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Nail-biting could soon be called a compulsive disorder

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Take your fingers out of your mouth, kid! Severe nail biting may soon be classified as a form of OCD.

By Vera Sizensky, Women's Health

Maybe you've been a nail biter for years. Or you have a friend or relative who tends to snack on their digits. Sure, it's not something you (or they) are proud of, but you've probably never viewed it as a full-fledged disorder. The American Psychiatric Association--which publishes the Diagnostic and Statistical Manual of Mental Disorders (DSM)--is about to change your nail-biting outlook.

The DSM will soon label nail biting--currently listed as "not otherwise classified," a.k.a. not a big deal--as an obsessive-compulsive disorder (OCD).

OCD is most-commonly characterized by unreasonable thoughts and fears (obsessions) that lead you to do repetitive behaviors (compulsions). It's important to note that only certain types of nail biters--the extreme cases--fit into this category. "As with hair pulling and skin picking, nail biting isn't a disorder unless it is impairing, distressing, and meets a certain clinical level of severity," says Carol Mathews, M.D., a psychiatrist at the University of California, San Francisco. "That is not the vast majority of nail bitters," she says. "It is a very small minority of people."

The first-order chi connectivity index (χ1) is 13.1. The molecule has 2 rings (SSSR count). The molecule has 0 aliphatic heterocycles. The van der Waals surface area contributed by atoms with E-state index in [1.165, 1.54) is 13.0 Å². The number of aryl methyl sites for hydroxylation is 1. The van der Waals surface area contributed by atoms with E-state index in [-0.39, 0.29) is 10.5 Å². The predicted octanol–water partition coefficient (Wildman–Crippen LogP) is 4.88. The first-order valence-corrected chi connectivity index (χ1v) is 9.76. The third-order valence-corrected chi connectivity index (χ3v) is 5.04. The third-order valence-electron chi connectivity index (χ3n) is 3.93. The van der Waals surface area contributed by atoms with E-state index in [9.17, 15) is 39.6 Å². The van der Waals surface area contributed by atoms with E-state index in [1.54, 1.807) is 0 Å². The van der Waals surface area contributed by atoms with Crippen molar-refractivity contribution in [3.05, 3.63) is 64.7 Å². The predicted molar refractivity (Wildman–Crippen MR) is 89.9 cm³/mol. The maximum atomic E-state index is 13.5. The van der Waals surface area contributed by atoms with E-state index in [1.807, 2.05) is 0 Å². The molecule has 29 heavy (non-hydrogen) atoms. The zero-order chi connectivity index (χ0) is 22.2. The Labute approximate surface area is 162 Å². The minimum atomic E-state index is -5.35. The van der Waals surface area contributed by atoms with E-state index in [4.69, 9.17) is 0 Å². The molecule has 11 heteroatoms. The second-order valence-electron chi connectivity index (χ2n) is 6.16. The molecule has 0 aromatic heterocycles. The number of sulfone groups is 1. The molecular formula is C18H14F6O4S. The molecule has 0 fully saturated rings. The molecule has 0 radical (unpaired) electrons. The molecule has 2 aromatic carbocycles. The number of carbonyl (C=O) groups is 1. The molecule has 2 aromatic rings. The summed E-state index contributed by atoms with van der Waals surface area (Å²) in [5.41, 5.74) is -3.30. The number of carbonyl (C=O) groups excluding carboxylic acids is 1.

What counts as clinical severity? "They have bitten so much that they are getting infections," Mathews says. "There is physical damage that is impairing their ability to use their hands."

Okay, let's say your case doesn't quite warrant an OCD label: That doesn't mean you get a free, all-you-can-bite pass. It's still gross. Plus, it's unhealthy.

Lawrence E. Gibson, M.D., a dermatologist with the Mayo Clinic, says nail biting doesn't come without risk. It can, "contribute to skin infection, aggravate existing conditions of the nail bed, and increase the risk of colds and other infections by encouraging the spread of germs from the nails and fingers to the lips and mouth."

Convinced yet?

Four simple ways to ditch the disorder for good:

1. Become aware of mindless munching
You know how sometimes the entire bag of Cheetos® "disappears" while you're watching TV? The same thing happens when you chew your nails. The key to conquering the brainless bite: You need to track the situation. Ask your friends and family to stand watch, and take note of every time you wind up with your fingers in your mouth. If you're biting out of boredom, give yourself a task: Do your laundry (you have to do it anyway, right?), squeeze a stress ball, braid your hair, etc. For even more tips on how to banish bad habits like nail-biting, click here.

2. Keep your nails neatly trimmed or manicured
When your nails are beautifully painted or already trimmed, you're less likely to feel the urge to bite. "For the occasional nail biter, a mild imperfection in the nail may be the culprit," Mathews says. This is a great excuse to spring for a mani! Don't have the cash? Check out these seven tips for a gorgeous DIY manicure.

3. Make your digits taste disgusting
Bring out some extra reinforcement with a product like Sally Supernail Professional's Bite No More™, which is formulated to prevent casual biting of the nails by producing a mild, unpleasant taste to remind you not to bite.

4. Find healthy ways to manage stress and anxiety
Paying the bills, meeting work deadlines, keeping a stable relationship--your life is most likely packed with stress, and, since you've outgrown your childhood pacifier, you may tend to rip away your cuticles as a way to cope. Need new ways to relax? Here, we share 31 ways to de-stress your life.

This content originally appeared as "Stop Biting Your Nails (For Real This Time)"

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